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The EU needs to take leadership role in UNHRC

Newsletter: "EU News" 
30 September 2008

The EU needs to take leadership role in UNHRC

By Jonathan Wilson
with Human Rights Without Frontiers Int’l

HRWF (30.09.2008)/ Website: http://www.hrwf.netEmail: info@hrwf.net – MEP Laima Liucija Andrikiené (EPP-ED/ Lithuania) presented her report on the United Nations Human Rights Council (UNHRC) to the European Subcommittee on Human Rights in the European Parliament on Thursday the 25th of September. Growing division in the UNHRC was discussed as well as the importance of the EU taking on a leadership role.

MEP Andrikiené began her report by outlining some of the basic weaknesses of the new UNHRC and UPRs. According to MEP Andrikiené, the UNHRC has yet to make much progress in the field of advancing human rights. The UNHRC has failed to address key human rights issues around the world and is suffering from growing division as members split off into regional blocs. With the absence of the USA, MEP Andrikiené emphasized the need for the EU to take an active leadership role in the UNHRC but admitted that divisions within the EU into Western European and East European blocs was limiting its ability to do so.

As for the UPR, MEP Andrikiené regretted the non-binding nature of the reviews and noted that political alliances have served to shield some countries from more pointed criticism. Such as was the case with Tunisia, whose interactive session was filibustered by friendly states preventing any critical and far reaching comments into the human rights situation there. Furthermore, NGOs cannot be directly involved in the state reviews.

MEP Andrikiené advocated the importance of the EU in taking a leadership role as the bloc with the most solid human rights record. But she also pointed out the EU needs to make its self more visible and effective through a clear long time strategy and agenda, clear benchmarks in measuring progress in human rights, and by strengthening independent and effective human rights mechanisms; especially safeguarding the office of the High Commission.

MEP Marco Cappato (ALDE/ Italy) argued that the EU needed to listen to what other blocs are saying in order to improve the EU’s role in the UNHRC. He also commented on the EU’s need to be more proactive in human rights especially in the case of Israel and Palestine. The EU also has its own issues to address such as immigration and integration to which it often does not have ready answers.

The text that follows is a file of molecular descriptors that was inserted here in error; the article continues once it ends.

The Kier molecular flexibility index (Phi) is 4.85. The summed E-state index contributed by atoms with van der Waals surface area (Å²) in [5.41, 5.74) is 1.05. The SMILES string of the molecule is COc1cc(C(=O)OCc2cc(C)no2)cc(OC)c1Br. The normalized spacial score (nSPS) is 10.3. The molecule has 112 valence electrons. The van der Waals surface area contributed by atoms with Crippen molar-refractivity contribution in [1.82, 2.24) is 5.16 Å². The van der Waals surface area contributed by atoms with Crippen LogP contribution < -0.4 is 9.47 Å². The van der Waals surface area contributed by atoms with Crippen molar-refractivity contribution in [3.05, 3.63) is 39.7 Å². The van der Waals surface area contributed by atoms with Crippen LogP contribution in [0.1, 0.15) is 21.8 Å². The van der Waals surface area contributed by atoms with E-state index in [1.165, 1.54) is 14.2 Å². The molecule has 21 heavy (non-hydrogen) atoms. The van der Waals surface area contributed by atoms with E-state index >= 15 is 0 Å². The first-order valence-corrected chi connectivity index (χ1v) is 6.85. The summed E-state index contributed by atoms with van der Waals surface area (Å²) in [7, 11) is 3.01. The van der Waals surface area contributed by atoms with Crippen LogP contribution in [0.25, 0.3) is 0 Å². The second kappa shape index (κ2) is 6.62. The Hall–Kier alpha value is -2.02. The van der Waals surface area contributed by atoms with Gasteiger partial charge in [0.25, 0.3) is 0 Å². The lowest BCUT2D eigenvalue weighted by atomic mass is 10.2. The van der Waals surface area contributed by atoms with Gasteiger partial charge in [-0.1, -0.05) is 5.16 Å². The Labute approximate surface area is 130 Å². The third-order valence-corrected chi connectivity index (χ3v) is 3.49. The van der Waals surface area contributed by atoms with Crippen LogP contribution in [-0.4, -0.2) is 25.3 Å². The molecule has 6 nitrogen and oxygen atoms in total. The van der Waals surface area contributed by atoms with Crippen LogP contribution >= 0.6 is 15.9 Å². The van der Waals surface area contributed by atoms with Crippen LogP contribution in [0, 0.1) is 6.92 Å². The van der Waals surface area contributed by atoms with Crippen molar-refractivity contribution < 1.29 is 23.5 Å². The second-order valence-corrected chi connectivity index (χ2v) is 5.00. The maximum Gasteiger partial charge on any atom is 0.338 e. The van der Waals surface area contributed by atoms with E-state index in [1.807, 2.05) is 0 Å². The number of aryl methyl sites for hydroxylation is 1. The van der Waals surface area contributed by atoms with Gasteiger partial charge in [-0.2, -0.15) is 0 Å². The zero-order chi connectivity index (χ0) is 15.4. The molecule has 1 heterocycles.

He also commented on the positive effects of the UPR and reminded the Subcommittee that even though the UPR recommendations are not binding, states have taken them seriously and committed themselves to carrying out recommendations. The UPR also represents progress towards the universality of human rights; the idea of human rights as a western interference is lessening. MEP Cappato felt that it was important for the EU to evaluate policy decisions made by states and to reinforce positive policy decisions.

MEP Cappato acknowledged that the EU has had issues with human rights but also felt that this was an unacceptable reason to not aim for a leadership role in the UNHRC. He offered the idea of shifting the blocs away from region and creating a bloc of democratic nations. “The EU and member states should be open to criticism and should get their own house in order,” he said. As to the UNHRC, MEP Cappato agreed that all, even the worst dictator, should be able to speak, but that only states open to observation should be allowed to vote. He also called for the EU to be more specific and shift the focus from blocs to caucuses with specific goals. MEP Raimon Obiols i Germá (PSE/ Spain) told the Subcommittee that in the future, “We will have to bear in mind that the issue of human rights is more important than the council itself and that the EU should take specific stances on issues.”

Human Rights Without Frontiers Int'l 
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Newsletter: "EU News" 
The EU needs to take leadership role in UNHRC
30 September 2008 
Editor-in-chief: Willy Fautré
Email: info@hrwf.net